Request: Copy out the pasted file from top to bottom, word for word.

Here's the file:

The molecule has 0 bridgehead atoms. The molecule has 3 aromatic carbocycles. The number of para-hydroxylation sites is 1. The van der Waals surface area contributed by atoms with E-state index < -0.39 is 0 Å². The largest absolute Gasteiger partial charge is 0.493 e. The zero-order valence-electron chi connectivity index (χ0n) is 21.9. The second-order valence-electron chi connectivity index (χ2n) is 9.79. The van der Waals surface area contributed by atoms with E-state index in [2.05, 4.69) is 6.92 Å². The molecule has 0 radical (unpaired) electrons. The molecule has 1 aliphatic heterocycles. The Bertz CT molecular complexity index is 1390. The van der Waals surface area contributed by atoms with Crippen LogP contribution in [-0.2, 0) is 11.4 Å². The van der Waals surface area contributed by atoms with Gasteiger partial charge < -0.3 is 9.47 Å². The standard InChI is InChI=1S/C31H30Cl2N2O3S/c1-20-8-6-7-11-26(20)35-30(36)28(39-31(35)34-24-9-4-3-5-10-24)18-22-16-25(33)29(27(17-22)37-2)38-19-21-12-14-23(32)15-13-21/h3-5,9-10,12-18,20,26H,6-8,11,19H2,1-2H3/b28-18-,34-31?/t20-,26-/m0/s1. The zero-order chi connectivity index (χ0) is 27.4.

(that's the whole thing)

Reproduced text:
The molecule has 0 bridgehead atoms. The molecule has 3 aromatic carbocycles. The number of para-hydroxylation sites is 1. The van der Waals surface area contributed by atoms with E-state index < -0.39 is 0 Å². The largest absolute Gasteiger partial charge is 0.493 e. The zero-order valence-electron chi connectivity index (χ0n) is 21.9. The second-order valence-electron chi connectivity index (χ2n) is 9.79. The van der Waals surface area contributed by atoms with E-state index in [2.05, 4.69) is 6.92 Å². The molecule has 0 radical (unpaired) electrons. The molecule has 1 aliphatic heterocycles. The Bertz CT molecular complexity index is 1390. The van der Waals surface area contributed by atoms with Crippen LogP contribution in [-0.2, 0) is 11.4 Å². The van der Waals surface area contributed by atoms with Gasteiger partial charge < -0.3 is 9.47 Å². The standard InChI is InChI=1S/C31H30Cl2N2O3S/c1-20-8-6-7-11-26(20)35-30(36)28(39-31(35)34-24-9-4-3-5-10-24)18-22-16-25(33)29(27(17-22)37-2)38-19-21-12-14-23(32)15-13-21/h3-5,9-10,12-18,20,26H,6-8,11,19H2,1-2H3/b28-18-,34-31?/t20-,26-/m0/s1. The zero-order chi connectivity index (χ0) is 27.4.